«Table of Contents What Dress Makes of Us Dorothy Quigley PREFACE WHAT DRESS MAKES OF US CHAPTER I. HOW WOMEN OF CERTAIN TYPES SHOULD DRESS THEIR HAIR ...»
[Illustration: NO. 45] The open placket−hole and sagging waist−band, sketched in No. 45, is an all too familiar sight that advertises the fact that too few women take even a cursory look at their backs. Fathers and brothers who wish to protect their womankind from adverse criticism frequently give impromptu lectures upon this very subject, as this slovenly arrangement of skirt and basque is not only seen in Grand Street, Second Avenue, and equally unfashionable quarters, but in Fifth Avenue where the modish set are en evidence. If the dainty safety−pin displayed in No. 46, goes out of vogue, the time−honored custom of sewing hooks to the waist−band of the dress, is always in fashion. Indeed, many women prefer this way of connecting separate skirt and waist to using a conspicuous pin. This is almost too trivial a detail to discourse upon, but it is as true that details make dress as it is that “trifles make life”—and neither life nor dress is a trifle.
[Illustration: NO. 46] The offence in No. 45 is more the result of untidiness than of a lack of artistic discrimination. Nos. 46−1/2 and 47, on the contrary, outrage the laws of art, and display ignorance of the value and beauty of lines.
No. 46−1/2 might serve to conceal a deformity of the shoulders. That really seems its only excuse for being.
The full, ugly, straight pleat that falls to just below the waist−line lends neither grace nor style to the figure. It is too short to give the distinction and dignity that handsome wraps with long lines almost invariably do, although they seem to add age to the form. There is a hint of youth in this ungraceful jacket to be sure, but it is not especially attractive in its suggestion of youthfulness.
[Illustration: NO. 46−1/2] [Illustration: NO. 47] No. 47, with a line at the neck−band, crossed bands in the centre of the shoulders, and lines across the back, is obviously inartistic. The back of a Venus, even, would be detracted from by such criss−crossed effects. Happy the woman who has so shapely a back she can afford to allow her waist to fit smoothly and plainly, unbroken by any conspicuous lines. If bands must be used to remedy the deficiencies of ungenerous Nature, let them be at the neck and waist; and if the back is unconscionably long, a band, or fold, or ruffle across the shoulders is to be commended.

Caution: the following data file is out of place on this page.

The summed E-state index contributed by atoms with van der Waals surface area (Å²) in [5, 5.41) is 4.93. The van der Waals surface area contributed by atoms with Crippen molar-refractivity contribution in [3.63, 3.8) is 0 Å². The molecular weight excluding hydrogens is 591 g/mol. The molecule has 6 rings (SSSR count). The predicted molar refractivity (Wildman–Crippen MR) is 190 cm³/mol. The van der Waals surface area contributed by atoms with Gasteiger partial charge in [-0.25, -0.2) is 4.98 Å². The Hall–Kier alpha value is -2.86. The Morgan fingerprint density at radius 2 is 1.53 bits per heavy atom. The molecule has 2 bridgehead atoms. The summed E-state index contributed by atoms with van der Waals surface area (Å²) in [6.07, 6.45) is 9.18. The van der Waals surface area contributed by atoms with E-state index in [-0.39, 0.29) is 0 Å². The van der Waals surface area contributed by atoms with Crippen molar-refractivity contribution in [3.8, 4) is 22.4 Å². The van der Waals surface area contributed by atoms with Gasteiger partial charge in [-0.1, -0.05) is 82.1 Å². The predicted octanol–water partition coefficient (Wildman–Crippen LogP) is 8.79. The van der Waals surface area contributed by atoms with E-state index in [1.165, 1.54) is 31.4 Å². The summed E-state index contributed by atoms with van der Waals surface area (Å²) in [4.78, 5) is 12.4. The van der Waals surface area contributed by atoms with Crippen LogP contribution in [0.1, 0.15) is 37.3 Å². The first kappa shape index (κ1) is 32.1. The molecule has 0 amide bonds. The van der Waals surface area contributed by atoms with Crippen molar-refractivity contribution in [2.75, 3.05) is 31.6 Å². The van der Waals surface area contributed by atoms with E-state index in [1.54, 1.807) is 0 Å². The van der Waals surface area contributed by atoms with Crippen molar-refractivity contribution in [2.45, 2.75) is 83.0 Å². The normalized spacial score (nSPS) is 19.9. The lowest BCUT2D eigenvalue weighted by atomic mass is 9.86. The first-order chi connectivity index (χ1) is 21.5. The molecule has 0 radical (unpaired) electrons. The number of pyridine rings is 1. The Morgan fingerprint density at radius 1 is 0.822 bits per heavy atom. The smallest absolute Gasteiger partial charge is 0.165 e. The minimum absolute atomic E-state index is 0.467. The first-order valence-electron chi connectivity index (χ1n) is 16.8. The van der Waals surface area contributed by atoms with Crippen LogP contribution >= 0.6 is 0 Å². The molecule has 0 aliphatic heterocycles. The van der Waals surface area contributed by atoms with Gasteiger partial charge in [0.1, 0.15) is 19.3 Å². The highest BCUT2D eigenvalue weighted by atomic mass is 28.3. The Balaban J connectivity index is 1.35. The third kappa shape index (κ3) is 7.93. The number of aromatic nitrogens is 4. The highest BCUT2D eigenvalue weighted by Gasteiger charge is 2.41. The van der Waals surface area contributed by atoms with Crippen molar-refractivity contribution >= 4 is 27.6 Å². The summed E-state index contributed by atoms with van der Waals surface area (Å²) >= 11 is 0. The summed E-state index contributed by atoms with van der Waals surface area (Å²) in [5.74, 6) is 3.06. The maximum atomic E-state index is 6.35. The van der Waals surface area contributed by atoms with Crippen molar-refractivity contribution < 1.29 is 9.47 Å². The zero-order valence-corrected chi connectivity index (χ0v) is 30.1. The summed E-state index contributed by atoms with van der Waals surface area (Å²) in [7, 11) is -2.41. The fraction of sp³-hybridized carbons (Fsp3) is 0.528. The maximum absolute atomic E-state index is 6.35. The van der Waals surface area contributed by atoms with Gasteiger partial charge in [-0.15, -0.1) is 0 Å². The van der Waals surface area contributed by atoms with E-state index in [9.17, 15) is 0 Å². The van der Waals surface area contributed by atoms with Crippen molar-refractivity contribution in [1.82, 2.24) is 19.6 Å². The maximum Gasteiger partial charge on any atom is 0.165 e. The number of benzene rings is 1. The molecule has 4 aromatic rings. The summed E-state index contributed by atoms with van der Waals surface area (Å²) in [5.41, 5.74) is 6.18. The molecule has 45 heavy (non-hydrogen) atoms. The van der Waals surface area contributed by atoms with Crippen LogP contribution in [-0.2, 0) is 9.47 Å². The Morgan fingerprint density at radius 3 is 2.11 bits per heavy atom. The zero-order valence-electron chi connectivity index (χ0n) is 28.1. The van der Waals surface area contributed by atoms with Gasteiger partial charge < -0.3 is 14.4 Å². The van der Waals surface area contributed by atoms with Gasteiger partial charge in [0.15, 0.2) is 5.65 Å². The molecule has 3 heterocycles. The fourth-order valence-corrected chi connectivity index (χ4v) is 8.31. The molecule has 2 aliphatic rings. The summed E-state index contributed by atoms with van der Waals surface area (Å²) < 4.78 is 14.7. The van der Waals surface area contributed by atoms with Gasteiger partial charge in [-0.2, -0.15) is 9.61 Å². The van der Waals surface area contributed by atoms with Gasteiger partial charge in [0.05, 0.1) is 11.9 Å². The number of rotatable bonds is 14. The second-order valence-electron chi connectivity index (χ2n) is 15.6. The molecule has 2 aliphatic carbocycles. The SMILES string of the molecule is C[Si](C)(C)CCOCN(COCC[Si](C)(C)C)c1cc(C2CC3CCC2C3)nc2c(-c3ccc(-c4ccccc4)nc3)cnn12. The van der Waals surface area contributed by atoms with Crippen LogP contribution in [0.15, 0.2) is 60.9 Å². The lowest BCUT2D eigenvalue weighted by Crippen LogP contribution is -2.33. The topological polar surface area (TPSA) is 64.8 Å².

[Illustration: NO. 48] No. 48 reveals a glaring error frequently made by the thin sisterhood. A tall, slender woman with a long waist, should not emphasize her length of lines by wearing pointed or V−shaped effects. The V−shaped arrangement, either in cut or trimmings, apparently increases her “longness and leanness.” She should aim to shorten her waist instead of lengthening it as the basque finished with a point obviously does. The drooping sleeves elongate her shoulder−lines, and bring into clearer relief her meagre proportions. She can easily improve her appearance by adopting either style of gown portrayed by Nos. 49, or 50. The broad belt at the waist−line in No. 49, and the flamboyant lace or braided piece that adorns the shoulders, perceptibly adds to her breadth and decreases her length.
[Illustration: NO. 49] [Illustration: NO. 50] No. 50 is a felicitous cut for a street dress for a slim sister. The jaunty bloused waist smartly conceals deficiencies in fine points.
The tall, thin sisterhood should eschew pointed effects and study to attain apparent breadth by using trimmings arranged horizontally. Bands of velvet, braid in waved lines, ruffles, and not too deeply cut scallops, may be used effectively by the very slender, who sometimes appear as if they are “without form and void,” as the earth was “in the beginning.” [Illustration: NO. 51] No. 51 is an exposition of the mistake made by the sturdy sisterhood of stout and pendulous proportions. It is plain to be seen that the fluffy ruche at the throat−band, and the ruffle at the shoulder, and the spreading bow at the waist, and the trimmed sleeves, add bulkiness to a form already too generously endowed with flabby rotundity. Corpulent women must forego the swagger little basques or any sort of short, flounced effects below the waist−line.
[Illustration: NO. 52] [Illustration: NO. 53] Nos. 52 and 53 are eminently adapted to the matron of ample dimensions. One observer of beauty−giving effects has not unadvisedly called the waist−line “the danger−line.” A stout sister, above all others, should not accentuate the waist−line. She should conceal it as much as possible. The coat back of No. 52 apparently lengthens the waist.
The same effect is produced by the arrangement of ribbons in No. 53, and by the long−pointed basque.